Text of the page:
Poetry NI presented a special showcase reading for this year’s NI Mental Health Arts & Film Festival at the EastSide Visitor Centre, with an invited selection of Northern Irish poets who are currently leading the way to help end the stigma of mental illness through writing and performing. One of the readers was 12NOW poet Peter Adair, who below, recaps of the array of experiences and emotions involved in the poets’ mental health journeys.
The Poetry NI ‘One Poem at a Time’ reading about mental health was by turns intense, poignant, funny and hopeful. It was an intimate gathering in an upstairs room at the Eastside Visitors Centre in East Belfast, with quotes on the walls from CS Lewis, George Best and Van Morrison. From a window you can glimpse the squat redbrick tower of St Mark’s, where CS Lewis’s grandfather was rector. In the square American tourists were snapping photos of a giant metal statue of Aslan. Twenty years ago I could not have imagined any tourists in Belfast. There was a relaxed bank holiday feeling.
Each poet spoke about mental health, whether of self, family or friends. As we cowered in fear of being the first reader, Colin Dardis opened the event and, in a poem I particularly liked, guided us through the murderous landscape of our past and then showed us buildings rising from the rubble of hate. I was moved by (fellow 12NOW poet) Tory Campbell’s poem with its fragile image of an A3 notebook in which she found the unexpected poems of her brother. Oedipus was the muse of Vincent Creelan, who warned us, like the announcer on the radio, that ‘this poem contains strong language’. Indeed, hatred is a strong subject, especially when the hate is for your father. I think Vincent deserves an award for using ‘fuck’ so many times in one poem.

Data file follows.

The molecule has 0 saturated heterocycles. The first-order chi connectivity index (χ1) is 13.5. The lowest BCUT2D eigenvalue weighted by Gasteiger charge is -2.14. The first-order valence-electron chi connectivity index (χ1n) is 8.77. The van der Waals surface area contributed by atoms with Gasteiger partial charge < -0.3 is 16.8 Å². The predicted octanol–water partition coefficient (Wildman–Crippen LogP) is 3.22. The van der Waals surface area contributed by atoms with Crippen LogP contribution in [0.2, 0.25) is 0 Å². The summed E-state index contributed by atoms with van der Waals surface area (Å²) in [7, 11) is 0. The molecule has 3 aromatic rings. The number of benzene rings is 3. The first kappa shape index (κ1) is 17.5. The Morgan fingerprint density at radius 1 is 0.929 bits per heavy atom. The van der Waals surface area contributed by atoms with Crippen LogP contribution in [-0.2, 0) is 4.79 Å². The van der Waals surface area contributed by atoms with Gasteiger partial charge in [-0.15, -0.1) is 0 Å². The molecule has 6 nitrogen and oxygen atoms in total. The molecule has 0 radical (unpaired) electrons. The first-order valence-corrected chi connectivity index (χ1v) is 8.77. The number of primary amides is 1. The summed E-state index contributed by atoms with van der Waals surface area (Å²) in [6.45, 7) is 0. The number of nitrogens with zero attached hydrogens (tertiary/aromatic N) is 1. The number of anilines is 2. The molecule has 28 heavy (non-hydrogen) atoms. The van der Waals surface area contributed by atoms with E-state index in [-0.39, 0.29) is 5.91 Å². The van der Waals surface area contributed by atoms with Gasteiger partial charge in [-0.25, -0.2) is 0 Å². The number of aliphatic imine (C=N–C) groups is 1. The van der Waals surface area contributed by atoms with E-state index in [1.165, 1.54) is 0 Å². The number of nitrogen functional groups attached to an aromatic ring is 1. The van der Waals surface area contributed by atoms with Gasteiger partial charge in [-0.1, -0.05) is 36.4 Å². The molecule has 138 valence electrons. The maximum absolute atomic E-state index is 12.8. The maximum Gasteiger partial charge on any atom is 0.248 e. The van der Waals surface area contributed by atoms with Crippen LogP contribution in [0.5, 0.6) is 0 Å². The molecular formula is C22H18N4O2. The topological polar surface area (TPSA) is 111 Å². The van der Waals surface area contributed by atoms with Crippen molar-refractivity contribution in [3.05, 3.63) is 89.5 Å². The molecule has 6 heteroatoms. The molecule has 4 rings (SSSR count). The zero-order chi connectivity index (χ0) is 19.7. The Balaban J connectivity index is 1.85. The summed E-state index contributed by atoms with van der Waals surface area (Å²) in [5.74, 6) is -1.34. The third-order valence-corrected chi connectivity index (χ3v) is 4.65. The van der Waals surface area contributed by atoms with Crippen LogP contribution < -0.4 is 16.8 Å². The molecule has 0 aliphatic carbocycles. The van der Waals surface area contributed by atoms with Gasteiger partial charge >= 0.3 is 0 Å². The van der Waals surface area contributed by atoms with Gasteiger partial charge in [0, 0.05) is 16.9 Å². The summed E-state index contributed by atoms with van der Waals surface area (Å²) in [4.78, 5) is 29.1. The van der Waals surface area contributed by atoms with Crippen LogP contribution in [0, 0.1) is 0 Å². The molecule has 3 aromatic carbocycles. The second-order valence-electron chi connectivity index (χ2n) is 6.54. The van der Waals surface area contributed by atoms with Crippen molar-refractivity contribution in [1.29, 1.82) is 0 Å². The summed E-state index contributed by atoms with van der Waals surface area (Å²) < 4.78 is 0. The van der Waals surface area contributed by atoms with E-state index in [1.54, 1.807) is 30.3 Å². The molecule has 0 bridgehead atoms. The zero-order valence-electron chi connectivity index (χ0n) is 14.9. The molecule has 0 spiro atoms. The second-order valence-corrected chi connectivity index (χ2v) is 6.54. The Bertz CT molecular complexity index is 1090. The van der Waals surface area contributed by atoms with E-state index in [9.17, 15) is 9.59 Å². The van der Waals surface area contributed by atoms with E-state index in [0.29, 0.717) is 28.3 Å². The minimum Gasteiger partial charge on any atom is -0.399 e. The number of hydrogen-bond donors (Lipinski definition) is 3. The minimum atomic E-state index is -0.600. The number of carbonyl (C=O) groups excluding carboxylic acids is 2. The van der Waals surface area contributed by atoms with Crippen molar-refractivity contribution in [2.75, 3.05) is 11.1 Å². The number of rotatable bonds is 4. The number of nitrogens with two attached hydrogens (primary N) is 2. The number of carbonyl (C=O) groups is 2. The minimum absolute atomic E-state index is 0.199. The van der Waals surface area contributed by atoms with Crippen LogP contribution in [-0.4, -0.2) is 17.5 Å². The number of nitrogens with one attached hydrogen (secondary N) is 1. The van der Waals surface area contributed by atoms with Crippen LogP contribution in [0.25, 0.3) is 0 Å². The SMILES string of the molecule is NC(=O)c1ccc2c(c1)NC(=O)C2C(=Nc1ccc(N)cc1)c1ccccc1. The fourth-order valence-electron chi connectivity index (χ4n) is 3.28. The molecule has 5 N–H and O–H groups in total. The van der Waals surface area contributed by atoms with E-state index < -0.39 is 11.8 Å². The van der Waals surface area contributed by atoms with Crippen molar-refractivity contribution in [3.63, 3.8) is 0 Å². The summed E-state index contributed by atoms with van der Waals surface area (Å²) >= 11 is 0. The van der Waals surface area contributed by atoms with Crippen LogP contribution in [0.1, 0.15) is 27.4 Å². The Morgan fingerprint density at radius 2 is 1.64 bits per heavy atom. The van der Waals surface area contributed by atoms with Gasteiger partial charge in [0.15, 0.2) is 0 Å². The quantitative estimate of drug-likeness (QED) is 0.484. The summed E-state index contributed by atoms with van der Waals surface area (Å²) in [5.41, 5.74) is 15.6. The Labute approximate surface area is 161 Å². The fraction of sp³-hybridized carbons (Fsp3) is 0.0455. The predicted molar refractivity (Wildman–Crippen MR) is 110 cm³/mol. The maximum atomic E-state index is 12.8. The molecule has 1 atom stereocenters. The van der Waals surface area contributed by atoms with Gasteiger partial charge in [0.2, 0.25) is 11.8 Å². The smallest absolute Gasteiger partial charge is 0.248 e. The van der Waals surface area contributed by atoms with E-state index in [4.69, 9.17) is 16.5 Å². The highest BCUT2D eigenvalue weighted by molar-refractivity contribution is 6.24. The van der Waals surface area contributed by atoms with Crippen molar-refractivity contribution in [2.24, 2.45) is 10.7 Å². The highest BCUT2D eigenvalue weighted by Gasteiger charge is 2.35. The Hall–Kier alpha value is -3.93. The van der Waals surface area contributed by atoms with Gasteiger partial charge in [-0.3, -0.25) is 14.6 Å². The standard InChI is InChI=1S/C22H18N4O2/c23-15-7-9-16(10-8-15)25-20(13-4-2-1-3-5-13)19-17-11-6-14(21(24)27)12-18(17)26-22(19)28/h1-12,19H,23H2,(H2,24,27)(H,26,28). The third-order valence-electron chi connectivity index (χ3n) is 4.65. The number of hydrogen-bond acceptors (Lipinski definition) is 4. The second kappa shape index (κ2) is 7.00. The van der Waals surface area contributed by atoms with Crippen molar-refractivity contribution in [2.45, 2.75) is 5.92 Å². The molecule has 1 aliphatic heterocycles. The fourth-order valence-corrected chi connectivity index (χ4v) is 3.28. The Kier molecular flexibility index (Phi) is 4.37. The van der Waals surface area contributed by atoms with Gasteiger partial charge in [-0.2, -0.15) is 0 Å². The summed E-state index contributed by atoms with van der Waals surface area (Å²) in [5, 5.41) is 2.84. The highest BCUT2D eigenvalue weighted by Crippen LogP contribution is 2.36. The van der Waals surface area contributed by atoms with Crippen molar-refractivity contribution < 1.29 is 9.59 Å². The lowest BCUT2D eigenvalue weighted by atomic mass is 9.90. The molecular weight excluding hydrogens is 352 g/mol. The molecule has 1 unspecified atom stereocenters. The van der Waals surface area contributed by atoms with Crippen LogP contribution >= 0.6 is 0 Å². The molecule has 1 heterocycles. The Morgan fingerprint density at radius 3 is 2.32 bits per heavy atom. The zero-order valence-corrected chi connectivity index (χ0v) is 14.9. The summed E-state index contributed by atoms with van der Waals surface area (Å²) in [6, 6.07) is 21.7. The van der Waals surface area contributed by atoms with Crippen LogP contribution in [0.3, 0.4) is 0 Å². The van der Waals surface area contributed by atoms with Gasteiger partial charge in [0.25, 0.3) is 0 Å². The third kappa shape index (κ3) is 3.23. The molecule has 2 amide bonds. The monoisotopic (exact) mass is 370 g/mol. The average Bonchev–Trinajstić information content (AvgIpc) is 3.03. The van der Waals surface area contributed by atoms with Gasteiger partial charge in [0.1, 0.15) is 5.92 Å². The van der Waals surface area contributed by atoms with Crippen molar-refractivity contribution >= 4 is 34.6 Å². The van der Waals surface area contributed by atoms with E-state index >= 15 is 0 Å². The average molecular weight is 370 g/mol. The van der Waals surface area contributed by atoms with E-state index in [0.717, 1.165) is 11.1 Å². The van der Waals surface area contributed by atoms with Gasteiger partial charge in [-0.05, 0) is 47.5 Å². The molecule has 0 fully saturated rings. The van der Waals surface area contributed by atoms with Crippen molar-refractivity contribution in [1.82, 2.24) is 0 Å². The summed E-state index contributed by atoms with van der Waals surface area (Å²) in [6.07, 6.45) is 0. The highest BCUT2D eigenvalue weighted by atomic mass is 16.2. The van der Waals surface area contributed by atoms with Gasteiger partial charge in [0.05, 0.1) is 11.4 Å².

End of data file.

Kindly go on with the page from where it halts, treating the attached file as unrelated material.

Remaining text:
In his usual quiet and commanding manner (where I’m always reminded he was once a teacher) Ray Givans recalled friends driven to breakdown by the pressures of work, and read a short poem with simple diction about an accident and a boy asking for a comment, and what happens after the reporters and cameras move on to the next horror. Dan Eggs read one poem, which was alive with images of sea and clouds and fields. The poem conveyed a gentle, reconciled mood.
Geraldine O’Kane took us to the everyday settings where panic can possess us, like the old god in a Grecian forest. The forest today is the supermarket. There was a marvellous list of bread – crusty, wheaten, wholemeal – that was like a prayer to drive Pan away. Patrick Taggart led us into the lush vegetation at the centre of a roundabout where suburban Neanderthals might be preparing meals or mating with Homo sapiens. In a striking poem a sinister lion, or Trumpopotamus, prowls and paws and pants.
After a brief open mic, with young and old(er) reading, we prowled forth into the Belfast streets and panted back to our lairs.